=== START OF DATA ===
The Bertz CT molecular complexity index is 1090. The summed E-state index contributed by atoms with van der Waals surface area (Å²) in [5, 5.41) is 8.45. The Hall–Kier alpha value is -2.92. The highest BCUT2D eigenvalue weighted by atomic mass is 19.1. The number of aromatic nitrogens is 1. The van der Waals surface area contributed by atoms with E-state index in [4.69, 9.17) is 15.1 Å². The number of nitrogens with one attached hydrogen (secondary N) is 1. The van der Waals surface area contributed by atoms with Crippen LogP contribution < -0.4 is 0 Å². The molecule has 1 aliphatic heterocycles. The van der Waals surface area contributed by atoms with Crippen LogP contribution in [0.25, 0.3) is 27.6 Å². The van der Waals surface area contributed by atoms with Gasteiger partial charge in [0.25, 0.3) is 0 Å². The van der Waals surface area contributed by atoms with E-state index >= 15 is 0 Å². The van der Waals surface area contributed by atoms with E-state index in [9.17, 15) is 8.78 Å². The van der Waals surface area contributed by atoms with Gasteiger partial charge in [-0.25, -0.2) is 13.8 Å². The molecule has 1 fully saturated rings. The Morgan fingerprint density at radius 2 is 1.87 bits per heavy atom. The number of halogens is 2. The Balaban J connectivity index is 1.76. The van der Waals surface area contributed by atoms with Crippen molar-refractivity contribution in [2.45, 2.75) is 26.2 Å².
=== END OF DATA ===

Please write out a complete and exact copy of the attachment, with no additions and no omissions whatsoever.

The Bertz CT molecular complexity index is 1090. The summed E-state index contributed by atoms with van der Waals surface area (Å²) in [5, 5.41) is 8.45. The Hall–Kier alpha value is -2.92. The highest BCUT2D eigenvalue weighted by atomic mass is 19.1. The number of aromatic nitrogens is 1. The van der Waals surface area contributed by atoms with E-state index in [4.69, 9.17) is 15.1 Å². The number of nitrogens with one attached hydrogen (secondary N) is 1. The van der Waals surface area contributed by atoms with Crippen LogP contribution < -0.4 is 0 Å². The molecule has 1 aliphatic heterocycles. The van der Waals surface area contributed by atoms with Crippen LogP contribution in [0.25, 0.3) is 27.6 Å². The van der Waals surface area contributed by atoms with Gasteiger partial charge in [0.25, 0.3) is 0 Å². The van der Waals surface area contributed by atoms with E-state index >= 15 is 0 Å². The van der Waals surface area contributed by atoms with E-state index in [9.17, 15) is 8.78 Å². The van der Waals surface area contributed by atoms with Gasteiger partial charge in [-0.25, -0.2) is 13.8 Å². The molecule has 1 fully saturated rings. The Morgan fingerprint density at radius 2 is 1.87 bits per heavy atom. The number of halogens is 2. The Balaban J connectivity index is 1.76. The van der Waals surface area contributed by atoms with Crippen molar-refractivity contribution in [2.45, 2.75) is 26.2 Å².